The more lively our faith the more powerful it is with the very power of God. Like everything in the Gospel, Jesus’s words are literally true, as mentioned in previous posts, it’s either all a lie, or it’s all true, it’s either all an evil con game, or it is all absolutely true. We choose to believe, or not to believe … we choose.  If the word of God is ineffectual in our lives  it is only because our faith is very weak.

In life we meet with many difficulties, and for us they are real  mountains. Difficulties in our spiritual life; faults we struggle to overcome; virtues we never seem to be able to acquire; difficulties in our everyday life; insufficient means of support, duties which surpass our abilities or our strength. And we stop , we are discouraged, at the foot of these mountains. “It is impossible, I cannot do it.”. It would require only a little faith, and provided our faith is living, certain, resolute, supernatural, and that it counts only on God and trusts in His Name alone, this faith will confront every difficulty with courage.. “Nothing is impossible to him that believeth.” and where belief stops, self love begins, and with self love begins every evil under the sun.

Although the difficulties we encounter are serious ones, discouragement is never justified. We get discouraged because we consider our powerlessness: on the one hand we remember our past failures and bitter life experience, and on the other hand we imagine situations coming up which are beyond our strength, making them appear like huge cliffs which crush, smother and paralyze us.

And, then there you are, sitting on your living-room floor, with no path forward visible in the darkness around. And the demons of our doubts are prattling on about the only “logical” choice is to stop wasting resources and end it.  That is often why God permits these very difficulties to teach us not to trust in ourselves … sometimes these difficulties cannot be solved by any human means.

And God permits all this to teach us, to force us, to practice the virtue of faith.

Cheers

Joe

Freedom and Faith

 

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The Inner Struggle

Simplicity of Spirit …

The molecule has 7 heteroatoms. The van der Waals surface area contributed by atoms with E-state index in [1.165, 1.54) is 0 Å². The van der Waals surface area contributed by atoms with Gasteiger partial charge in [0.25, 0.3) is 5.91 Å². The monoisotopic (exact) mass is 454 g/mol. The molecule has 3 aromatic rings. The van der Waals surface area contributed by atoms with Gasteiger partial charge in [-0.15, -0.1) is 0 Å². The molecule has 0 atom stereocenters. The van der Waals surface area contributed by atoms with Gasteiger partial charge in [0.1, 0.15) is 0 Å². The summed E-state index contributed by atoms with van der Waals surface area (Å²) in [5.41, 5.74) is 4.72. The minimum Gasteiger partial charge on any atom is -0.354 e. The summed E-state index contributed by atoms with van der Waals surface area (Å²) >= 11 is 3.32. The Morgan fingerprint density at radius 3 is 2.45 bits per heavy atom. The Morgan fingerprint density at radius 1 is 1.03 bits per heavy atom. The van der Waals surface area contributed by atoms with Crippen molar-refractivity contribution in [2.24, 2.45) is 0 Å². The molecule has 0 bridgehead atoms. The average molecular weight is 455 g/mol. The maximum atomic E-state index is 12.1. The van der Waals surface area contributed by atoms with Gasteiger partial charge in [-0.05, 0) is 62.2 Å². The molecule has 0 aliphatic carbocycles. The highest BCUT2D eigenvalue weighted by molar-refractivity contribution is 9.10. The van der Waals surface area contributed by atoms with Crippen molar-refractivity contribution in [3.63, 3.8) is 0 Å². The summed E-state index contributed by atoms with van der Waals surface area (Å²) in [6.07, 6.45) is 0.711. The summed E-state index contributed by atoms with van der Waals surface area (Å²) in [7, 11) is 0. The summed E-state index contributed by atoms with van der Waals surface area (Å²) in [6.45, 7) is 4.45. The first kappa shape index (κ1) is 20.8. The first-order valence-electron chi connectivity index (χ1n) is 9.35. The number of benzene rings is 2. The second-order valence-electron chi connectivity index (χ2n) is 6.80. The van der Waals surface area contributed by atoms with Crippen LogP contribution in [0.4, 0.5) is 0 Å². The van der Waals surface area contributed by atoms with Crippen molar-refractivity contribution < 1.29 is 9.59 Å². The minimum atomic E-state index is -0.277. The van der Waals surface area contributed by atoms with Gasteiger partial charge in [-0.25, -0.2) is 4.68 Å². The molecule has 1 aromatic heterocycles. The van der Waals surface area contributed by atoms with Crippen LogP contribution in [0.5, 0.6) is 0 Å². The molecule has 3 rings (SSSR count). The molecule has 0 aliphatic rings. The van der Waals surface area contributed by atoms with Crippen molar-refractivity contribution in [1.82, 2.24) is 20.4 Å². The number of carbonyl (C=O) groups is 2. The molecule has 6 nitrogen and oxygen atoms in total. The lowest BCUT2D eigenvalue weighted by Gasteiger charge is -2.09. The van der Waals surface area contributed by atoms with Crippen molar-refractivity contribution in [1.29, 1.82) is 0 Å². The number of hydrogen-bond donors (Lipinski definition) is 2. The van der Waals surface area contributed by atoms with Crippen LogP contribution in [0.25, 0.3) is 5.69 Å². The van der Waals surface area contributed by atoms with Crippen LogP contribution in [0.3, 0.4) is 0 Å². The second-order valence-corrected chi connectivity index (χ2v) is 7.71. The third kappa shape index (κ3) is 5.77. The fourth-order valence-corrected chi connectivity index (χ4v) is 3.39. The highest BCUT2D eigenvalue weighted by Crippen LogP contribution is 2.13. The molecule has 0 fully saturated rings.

“Yamanakabushi” performed by Jean-Pierre Rampal & Yuzuko Horigome, from the album “Yamanakabushi: Japanese Melodies”, Vol. 3, (1982)

a tranquil streamSome thoughts today on “Simplicity”, the quest for which is an uphill battle which never ends in a world that worships the complex and “it’s complicated …” as a rationalization of every form of duplicitous, dishonest and even harmful behavior. The exploitation of “the other” for the benefit of “the self” necessitates an entire Olympiad of gymnastically complex contortions to protect our self image and to deny the reality of our conduct and intentions.

What is one to do in this duplicitous world? To approach in some way true simplicity of spirit we are required to avoid every form of duplicity. We must avoid duplicity of mind by a passionate search for truth. We must love and accept the truth even when the truth requires sacrifice. Sacrifice of beliefs, sacrifice of views, sacrifice of attachments to both creatures and ideas and modes of thought. How successful are we in this pursuit, even when embarked honestly upon it? How passionately do we desire peace?

Sacrifice also must be embraced when truth reveals our defects, and errors, and wounds our egos ,and harms our self love, revealing things, actions, and beliefs which do not redound to our credit, which even may detract from our self image and our public image. We are so wedded to ourselves and our narcissistic self image that even in prayer we often fall into delusional reveries about why we are “not bad people”. But is there peace in being “not bad people”?

To find peace, we must embrace the most candid, honest, sincerity, fleeing vigorously from every falsehood with the same intensity of passion with which we search for truth. This is not easy in our modern world where the entire focus of existence is deception and self aggrandizement. Our fear and avoidance of simplicity is perhaps the hallmark of our age, the leitmotif of our society and our culture.

William ShakespeareBut, duplicity poisons peace, and gives rise to our multiplicity of fears all stemming from our total lack of simplicity, the complex monkey on all our backs. William Shakespeare nailed it in Hamlet’s soliloquy:

To be, or not to be, that is the question:
Whether ’tis nobler in the mind to suffer
The slings and arrows of outrageous fortune,
Or to take Arms against a Sea of troubles,
And by opposing end them: to die, to sleep
No more; and by a sleep, to say we end
the heart-ache, and the thousand natural shocks
that Flesh is heir to? ‘Tis a consummation